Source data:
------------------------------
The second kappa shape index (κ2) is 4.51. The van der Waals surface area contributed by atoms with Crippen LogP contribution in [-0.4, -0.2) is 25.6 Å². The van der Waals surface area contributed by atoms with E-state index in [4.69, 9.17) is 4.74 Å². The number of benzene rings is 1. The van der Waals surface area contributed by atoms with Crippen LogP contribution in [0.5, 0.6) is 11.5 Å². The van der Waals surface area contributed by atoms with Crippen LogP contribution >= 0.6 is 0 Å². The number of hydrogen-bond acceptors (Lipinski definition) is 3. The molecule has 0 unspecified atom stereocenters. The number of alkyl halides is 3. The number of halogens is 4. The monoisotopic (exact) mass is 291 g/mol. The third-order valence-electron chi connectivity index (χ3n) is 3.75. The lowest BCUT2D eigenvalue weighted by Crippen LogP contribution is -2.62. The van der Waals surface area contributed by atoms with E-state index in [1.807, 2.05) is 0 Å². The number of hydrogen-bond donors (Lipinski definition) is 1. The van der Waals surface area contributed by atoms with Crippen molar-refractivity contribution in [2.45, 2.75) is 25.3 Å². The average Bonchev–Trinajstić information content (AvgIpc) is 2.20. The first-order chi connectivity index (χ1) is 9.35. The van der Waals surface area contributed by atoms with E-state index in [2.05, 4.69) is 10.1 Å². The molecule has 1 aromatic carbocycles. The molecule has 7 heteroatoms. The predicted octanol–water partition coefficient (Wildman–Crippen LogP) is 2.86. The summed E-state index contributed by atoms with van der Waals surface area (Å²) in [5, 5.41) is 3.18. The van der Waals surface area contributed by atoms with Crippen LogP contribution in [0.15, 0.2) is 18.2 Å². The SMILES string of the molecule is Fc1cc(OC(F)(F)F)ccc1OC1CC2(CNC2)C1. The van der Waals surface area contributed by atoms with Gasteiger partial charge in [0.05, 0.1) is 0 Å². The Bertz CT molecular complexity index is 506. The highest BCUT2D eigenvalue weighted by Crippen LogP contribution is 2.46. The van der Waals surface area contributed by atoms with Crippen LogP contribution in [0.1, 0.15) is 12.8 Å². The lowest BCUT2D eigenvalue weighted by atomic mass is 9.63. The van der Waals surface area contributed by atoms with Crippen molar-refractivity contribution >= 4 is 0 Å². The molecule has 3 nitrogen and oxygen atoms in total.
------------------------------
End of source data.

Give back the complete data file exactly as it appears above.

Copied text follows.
The second kappa shape index (κ2) is 4.51. The van der Waals surface area contributed by atoms with Crippen LogP contribution in [-0.4, -0.2) is 25.6 Å². The van der Waals surface area contributed by atoms with E-state index in [4.69, 9.17) is 4.74 Å². The number of benzene rings is 1. The van der Waals surface area contributed by atoms with Crippen LogP contribution in [0.5, 0.6) is 11.5 Å². The van der Waals surface area contributed by atoms with Crippen LogP contribution >= 0.6 is 0 Å². The number of hydrogen-bond acceptors (Lipinski definition) is 3. The molecule has 0 unspecified atom stereocenters. The number of alkyl halides is 3. The number of halogens is 4. The monoisotopic (exact) mass is 291 g/mol. The third-order valence-electron chi connectivity index (χ3n) is 3.75. The lowest BCUT2D eigenvalue weighted by Crippen LogP contribution is -2.62. The van der Waals surface area contributed by atoms with E-state index in [1.807, 2.05) is 0 Å². The number of hydrogen-bond donors (Lipinski definition) is 1. The van der Waals surface area contributed by atoms with Crippen molar-refractivity contribution in [2.45, 2.75) is 25.3 Å². The average Bonchev–Trinajstić information content (AvgIpc) is 2.20. The first-order chi connectivity index (χ1) is 9.35. The van der Waals surface area contributed by atoms with E-state index in [2.05, 4.69) is 10.1 Å². The molecule has 1 aromatic carbocycles. The molecule has 7 heteroatoms. The predicted octanol–water partition coefficient (Wildman–Crippen LogP) is 2.86. The summed E-state index contributed by atoms with van der Waals surface area (Å²) in [5, 5.41) is 3.18. The van der Waals surface area contributed by atoms with Crippen LogP contribution in [0.15, 0.2) is 18.2 Å². The SMILES string of the molecule is Fc1cc(OC(F)(F)F)ccc1OC1CC2(CNC2)C1. The van der Waals surface area contributed by atoms with Gasteiger partial charge in [0.05, 0.1) is 0 Å². The Bertz CT molecular complexity index is 506. The highest BCUT2D eigenvalue weighted by Crippen LogP contribution is 2.46. The van der Waals surface area contributed by atoms with Crippen LogP contribution in [0.1, 0.15) is 12.8 Å². The lowest BCUT2D eigenvalue weighted by atomic mass is 9.63. The van der Waals surface area contributed by atoms with Crippen molar-refractivity contribution >= 4 is 0 Å². The molecule has 3 nitrogen and oxygen atoms in total.